Every Remembrance Day, I think about my family and the freedoms we enjoy as Canadians. The Second World War greatly affected both sides of my family. And although their circumstances were different, they faced the same difficult choices and made sacrifices for their families and their futures.
An early memory of my Acadian grandfather—I called him Pépère Légère—was noticing his popeye-like arms which were inked with several tattoos. Since his time in the war, the ink had started to bleed together and the tattoos were hard to distinguish. There was at least one recognizable anchor. “Got those in the war” was his curt explanation.
My grandfather’s riddles, practical jokes, and impressive sleight-of-hand card tricks fascinated me. Mémère would quip, “He picked that up in the war too.” He would frequently challenge me to an arm-wrestling match and would almost always let me win, after making me sweat a bit.
Adolphe Légère, my mother’s father, was a hardy lumberjack from Northeastern New Brunswick. At 29 he voluntarily enlisted in the army to serve his country and to provide a steady income for his young family of three. Pépère was physically fit, ready, willing, and able to serve.
He did infantry training in Trois-Rivières, Québec in March 1941. His prior experience as a lumberman, bridge, road, and railway construction worker led to his enlistment with the Canadian Forestry Corps (CFC), a unique unit that played an important role in both world wars.
The CFC cleared land, constructed airfields and runways, prepared railway ties, and provided lumber for building barracks, ammunition crates, barges, trenches, road surfaces, and more. CFC’s apt motto was “Work Conquers All.” After his military training, Pte. Legere went to Scotland in October 1941.
He travelled via Halifax, leaving Canadian soil at Pier 21 (like some 495,000 other Canadian soldiers). This gutsy decision would take him far away from his family for the next four years, for what must have felt like an eternity.
His primary role was as an axeman and a sawyer working in the rugged forests near Aberdeen and Inverness in Scotland’s Northern Highlands. He suffered numerous injuries doing this arduous job and on various occasions he was assigned to serve as a military escort.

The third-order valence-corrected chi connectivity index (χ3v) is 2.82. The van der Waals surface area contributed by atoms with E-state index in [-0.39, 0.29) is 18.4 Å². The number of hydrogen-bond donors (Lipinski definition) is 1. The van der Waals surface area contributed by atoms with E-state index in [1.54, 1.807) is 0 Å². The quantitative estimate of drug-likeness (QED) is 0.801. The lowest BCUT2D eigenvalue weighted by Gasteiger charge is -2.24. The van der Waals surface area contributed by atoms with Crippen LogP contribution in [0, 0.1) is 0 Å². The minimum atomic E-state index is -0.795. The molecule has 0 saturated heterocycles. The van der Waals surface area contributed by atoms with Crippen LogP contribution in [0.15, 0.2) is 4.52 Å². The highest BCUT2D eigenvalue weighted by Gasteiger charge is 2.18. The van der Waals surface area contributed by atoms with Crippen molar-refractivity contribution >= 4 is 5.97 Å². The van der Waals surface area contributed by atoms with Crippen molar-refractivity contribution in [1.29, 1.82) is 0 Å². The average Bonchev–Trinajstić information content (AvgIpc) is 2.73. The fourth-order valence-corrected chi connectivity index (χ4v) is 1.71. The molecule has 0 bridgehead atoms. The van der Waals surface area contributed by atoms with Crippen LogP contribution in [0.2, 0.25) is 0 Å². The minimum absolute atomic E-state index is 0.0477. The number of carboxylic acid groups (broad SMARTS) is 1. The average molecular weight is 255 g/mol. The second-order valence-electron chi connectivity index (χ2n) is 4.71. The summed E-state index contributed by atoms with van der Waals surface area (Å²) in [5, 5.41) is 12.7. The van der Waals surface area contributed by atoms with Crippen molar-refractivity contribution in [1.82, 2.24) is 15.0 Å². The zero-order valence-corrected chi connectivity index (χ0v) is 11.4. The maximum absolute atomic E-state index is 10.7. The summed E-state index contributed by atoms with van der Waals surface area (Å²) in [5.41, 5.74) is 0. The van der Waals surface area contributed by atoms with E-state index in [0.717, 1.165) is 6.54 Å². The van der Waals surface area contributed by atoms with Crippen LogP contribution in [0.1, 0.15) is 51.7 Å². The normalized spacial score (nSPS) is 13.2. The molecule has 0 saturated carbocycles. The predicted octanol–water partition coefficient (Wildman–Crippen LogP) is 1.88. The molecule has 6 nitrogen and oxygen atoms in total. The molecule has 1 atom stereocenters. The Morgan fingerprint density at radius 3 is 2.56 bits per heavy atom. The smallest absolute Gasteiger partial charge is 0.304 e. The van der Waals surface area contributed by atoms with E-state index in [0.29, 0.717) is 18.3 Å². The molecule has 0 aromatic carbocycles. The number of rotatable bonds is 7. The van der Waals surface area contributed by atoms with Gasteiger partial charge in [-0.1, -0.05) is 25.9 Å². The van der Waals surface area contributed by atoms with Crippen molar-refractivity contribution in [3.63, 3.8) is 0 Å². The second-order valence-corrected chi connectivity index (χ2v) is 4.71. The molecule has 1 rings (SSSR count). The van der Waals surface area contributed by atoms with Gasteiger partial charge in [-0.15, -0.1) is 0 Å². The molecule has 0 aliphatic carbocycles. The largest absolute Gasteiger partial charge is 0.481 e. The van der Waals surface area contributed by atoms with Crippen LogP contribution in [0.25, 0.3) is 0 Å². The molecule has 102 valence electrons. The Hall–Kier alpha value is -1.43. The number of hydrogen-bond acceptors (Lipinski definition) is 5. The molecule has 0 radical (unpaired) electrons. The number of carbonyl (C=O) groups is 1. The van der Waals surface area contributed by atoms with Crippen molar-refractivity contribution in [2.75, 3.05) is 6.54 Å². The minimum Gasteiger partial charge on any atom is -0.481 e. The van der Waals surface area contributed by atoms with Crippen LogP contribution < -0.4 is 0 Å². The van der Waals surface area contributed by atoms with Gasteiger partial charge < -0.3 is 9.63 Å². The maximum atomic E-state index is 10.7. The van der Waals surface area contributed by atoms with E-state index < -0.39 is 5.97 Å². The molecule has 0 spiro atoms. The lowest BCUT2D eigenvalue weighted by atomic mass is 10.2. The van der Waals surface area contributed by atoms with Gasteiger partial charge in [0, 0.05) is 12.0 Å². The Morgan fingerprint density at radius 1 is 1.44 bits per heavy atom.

On my father’s side of the family, the roots run to the Netherlands, which Germany attacked and occupied in 1940. War engulfed the Herijgers family in the southern Dutch town of Zundert, near the Belgian border. My grandparents Josephus and Maria Herijgers were raising a young family and operating a fruit orchard. An early war memory of my Uncle Pete, barely school-aged at the time, is of airplanes flying overhead while he hid in a makeshift bomb shelter my grandfather dug on the property.
The region was on the flightpath of German V-1 bombs destined to cause destruction in the nearby port city of Antwerp. Pete recalls spotting the winged V-1 bombs: “The engines would sometimes stop or run out of fuel before reaching their target and would then come down.” Also, “the Allied forces were shooting at them, so when they connected… shrapnel and metal would come raining down, that was a pretty scary thing.” Records say the Germans launched some 2,448 V-1 bombs towards Antwerp between October 1944–March 1945.
Pete remembers walking to school one morning. “I could see the Germans chasing a soldier in and out of the fields, not that far from us,” he says. “They took a shot at him and I think they got him in the leg. It didn’t kill him but you could hear him hollering.”
Having biked countless times through the pastoral countryside of Zundert, I can picture the event he describes so vividly. During the final months of the war, the Herijgers homestead was subject to visits by Nazi forces. Uncle Pete remembers an elder German soldier who once confided to them “I don’t want to fight but I have to. I have a family and I would rather be at home with them, but I have to fight.”
On Oct. 27, 1944, after a grueling battle in the cold, damp, and muddy countryside, the Allies liberated Zundert. But war’s devastation left a difficult life for many Dutch families. Maria and Josephus decided to immigrate and find a better and more stable future for their children.
The Netherlands Farm-Families Movement encouraged Dutch farmers to relocate to Canada where there was an abundance of farmland and a need for outside agricultural expertise. In 1952 (the peak year of Dutch immigration to Canada), Maria, Joseph, and their 11 children left the Netherlands for a country they knew very little about but would now call home. In Canada, four more daughters were born. The family thrived in Middleton, N.S., operating a dairy and vegetable farm for many years.
Back in New Brunswick, my grandmother, Mémère Légère, would tell me how my Uncle Ernest, a young child at the time, would run to the edge of the nearby hill to gaze out towards the harbour in search of a ship he hoped would bring his father back home. And my Uncle Roger, born on May 15, 1942, when my grandfather was first stationed in Scotland, asked her “What is a father?”
Pte. Légère returned safely home in June 1945 and began a civilian job at the local pulp and paper mill. It was an emotional homecoming when he first met his new infant son and saw his wife and growing children again. The birth of three daughters would later round out the family to seven. He was awarded a Good Conduct Badge, Defence Medal, Canadian Volunteer Service Medal, and the Second World War Victory Medal. He was a kind and reserved man and I always sensed that the war had profoundly affected him; he was content to be at his home, in his favourite chair, enjoying his peace.